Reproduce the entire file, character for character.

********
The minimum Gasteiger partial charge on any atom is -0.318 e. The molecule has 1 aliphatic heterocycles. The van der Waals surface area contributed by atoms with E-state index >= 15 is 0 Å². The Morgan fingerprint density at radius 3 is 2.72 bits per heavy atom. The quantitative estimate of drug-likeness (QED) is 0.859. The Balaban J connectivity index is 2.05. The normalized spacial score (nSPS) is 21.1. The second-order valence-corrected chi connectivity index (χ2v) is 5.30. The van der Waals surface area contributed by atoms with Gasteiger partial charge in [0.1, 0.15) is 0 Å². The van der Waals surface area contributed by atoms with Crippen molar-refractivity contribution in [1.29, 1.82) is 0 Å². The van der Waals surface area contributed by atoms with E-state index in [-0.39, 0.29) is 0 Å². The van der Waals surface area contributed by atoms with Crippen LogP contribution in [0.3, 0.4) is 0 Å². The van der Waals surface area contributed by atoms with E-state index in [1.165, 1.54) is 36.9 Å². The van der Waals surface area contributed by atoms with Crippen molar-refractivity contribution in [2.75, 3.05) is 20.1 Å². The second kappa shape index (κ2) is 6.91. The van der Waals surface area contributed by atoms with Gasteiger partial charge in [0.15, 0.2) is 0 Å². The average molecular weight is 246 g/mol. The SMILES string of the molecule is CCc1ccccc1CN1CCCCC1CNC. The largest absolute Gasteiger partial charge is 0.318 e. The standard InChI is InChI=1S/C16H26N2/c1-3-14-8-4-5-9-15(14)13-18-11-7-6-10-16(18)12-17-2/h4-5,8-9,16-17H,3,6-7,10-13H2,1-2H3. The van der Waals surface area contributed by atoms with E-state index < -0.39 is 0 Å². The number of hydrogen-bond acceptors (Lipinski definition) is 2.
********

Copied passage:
The minimum Gasteiger partial charge on any atom is -0.318 e. The molecule has 1 aliphatic heterocycles. The van der Waals surface area contributed by atoms with E-state index >= 15 is 0 Å². The Morgan fingerprint density at radius 3 is 2.72 bits per heavy atom. The quantitative estimate of drug-likeness (QED) is 0.859. The Balaban J connectivity index is 2.05. The normalized spacial score (nSPS) is 21.1. The second-order valence-corrected chi connectivity index (χ2v) is 5.30. The van der Waals surface area contributed by atoms with Gasteiger partial charge in [0.1, 0.15) is 0 Å². The van der Waals surface area contributed by atoms with Crippen molar-refractivity contribution in [1.29, 1.82) is 0 Å². The van der Waals surface area contributed by atoms with E-state index in [-0.39, 0.29) is 0 Å². The van der Waals surface area contributed by atoms with Crippen LogP contribution in [0.3, 0.4) is 0 Å². The van der Waals surface area contributed by atoms with E-state index in [1.165, 1.54) is 36.9 Å². The van der Waals surface area contributed by atoms with Crippen molar-refractivity contribution in [2.75, 3.05) is 20.1 Å². The second kappa shape index (κ2) is 6.91. The van der Waals surface area contributed by atoms with Gasteiger partial charge in [0.15, 0.2) is 0 Å². The average molecular weight is 246 g/mol. The SMILES string of the molecule is CCc1ccccc1CN1CCCCC1CNC. The largest absolute Gasteiger partial charge is 0.318 e. The standard InChI is InChI=1S/C16H26N2/c1-3-14-8-4-5-9-15(14)13-18-11-7-6-10-16(18)12-17-2/h4-5,8-9,16-17H,3,6-7,10-13H2,1-2H3. The van der Waals surface area contributed by atoms with E-state index < -0.39 is 0 Å². The number of hydrogen-bond acceptors (Lipinski definition) is 2.